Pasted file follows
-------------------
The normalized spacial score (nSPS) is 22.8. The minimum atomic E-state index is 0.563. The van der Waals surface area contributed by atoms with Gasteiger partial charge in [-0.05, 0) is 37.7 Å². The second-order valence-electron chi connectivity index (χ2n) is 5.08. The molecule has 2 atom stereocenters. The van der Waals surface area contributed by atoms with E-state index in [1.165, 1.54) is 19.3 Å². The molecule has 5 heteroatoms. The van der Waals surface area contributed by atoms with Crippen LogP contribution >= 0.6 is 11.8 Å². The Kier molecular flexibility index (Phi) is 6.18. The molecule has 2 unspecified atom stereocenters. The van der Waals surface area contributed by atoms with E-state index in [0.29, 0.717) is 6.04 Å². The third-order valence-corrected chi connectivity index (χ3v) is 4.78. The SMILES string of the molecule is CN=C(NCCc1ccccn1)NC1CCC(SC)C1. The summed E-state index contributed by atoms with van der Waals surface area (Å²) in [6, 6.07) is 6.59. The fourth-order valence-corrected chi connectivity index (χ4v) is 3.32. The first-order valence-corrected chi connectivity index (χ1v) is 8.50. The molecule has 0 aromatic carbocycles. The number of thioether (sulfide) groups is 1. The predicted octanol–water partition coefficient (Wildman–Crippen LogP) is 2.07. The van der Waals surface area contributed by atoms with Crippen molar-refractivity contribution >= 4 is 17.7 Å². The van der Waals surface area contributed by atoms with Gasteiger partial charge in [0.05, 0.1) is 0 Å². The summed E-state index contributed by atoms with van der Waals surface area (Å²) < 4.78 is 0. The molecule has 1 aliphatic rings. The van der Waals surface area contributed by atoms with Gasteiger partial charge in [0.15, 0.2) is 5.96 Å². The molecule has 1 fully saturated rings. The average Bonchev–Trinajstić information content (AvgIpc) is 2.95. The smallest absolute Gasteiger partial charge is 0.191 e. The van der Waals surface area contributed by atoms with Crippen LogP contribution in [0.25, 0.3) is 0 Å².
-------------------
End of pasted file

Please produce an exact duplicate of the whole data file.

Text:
The normalized spacial score (nSPS) is 22.8. The minimum atomic E-state index is 0.563. The van der Waals surface area contributed by atoms with Gasteiger partial charge in [-0.05, 0) is 37.7 Å². The second-order valence-electron chi connectivity index (χ2n) is 5.08. The molecule has 2 atom stereocenters. The van der Waals surface area contributed by atoms with E-state index in [1.165, 1.54) is 19.3 Å². The molecule has 5 heteroatoms. The van der Waals surface area contributed by atoms with Crippen LogP contribution >= 0.6 is 11.8 Å². The Kier molecular flexibility index (Phi) is 6.18. The molecule has 2 unspecified atom stereocenters. The van der Waals surface area contributed by atoms with E-state index in [0.29, 0.717) is 6.04 Å². The third-order valence-corrected chi connectivity index (χ3v) is 4.78. The SMILES string of the molecule is CN=C(NCCc1ccccn1)NC1CCC(SC)C1. The summed E-state index contributed by atoms with van der Waals surface area (Å²) in [6, 6.07) is 6.59. The fourth-order valence-corrected chi connectivity index (χ4v) is 3.32. The first-order valence-corrected chi connectivity index (χ1v) is 8.50. The molecule has 0 aromatic carbocycles. The number of thioether (sulfide) groups is 1. The predicted octanol–water partition coefficient (Wildman–Crippen LogP) is 2.07. The van der Waals surface area contributed by atoms with Crippen molar-refractivity contribution >= 4 is 17.7 Å². The van der Waals surface area contributed by atoms with Gasteiger partial charge in [0.05, 0.1) is 0 Å². The summed E-state index contributed by atoms with van der Waals surface area (Å²) < 4.78 is 0. The molecule has 1 aliphatic rings. The van der Waals surface area contributed by atoms with Gasteiger partial charge in [0.15, 0.2) is 5.96 Å². The molecule has 1 fully saturated rings. The average Bonchev–Trinajstić information content (AvgIpc) is 2.95. The smallest absolute Gasteiger partial charge is 0.191 e. The van der Waals surface area contributed by atoms with Crippen LogP contribution in [0.25, 0.3) is 0 Å².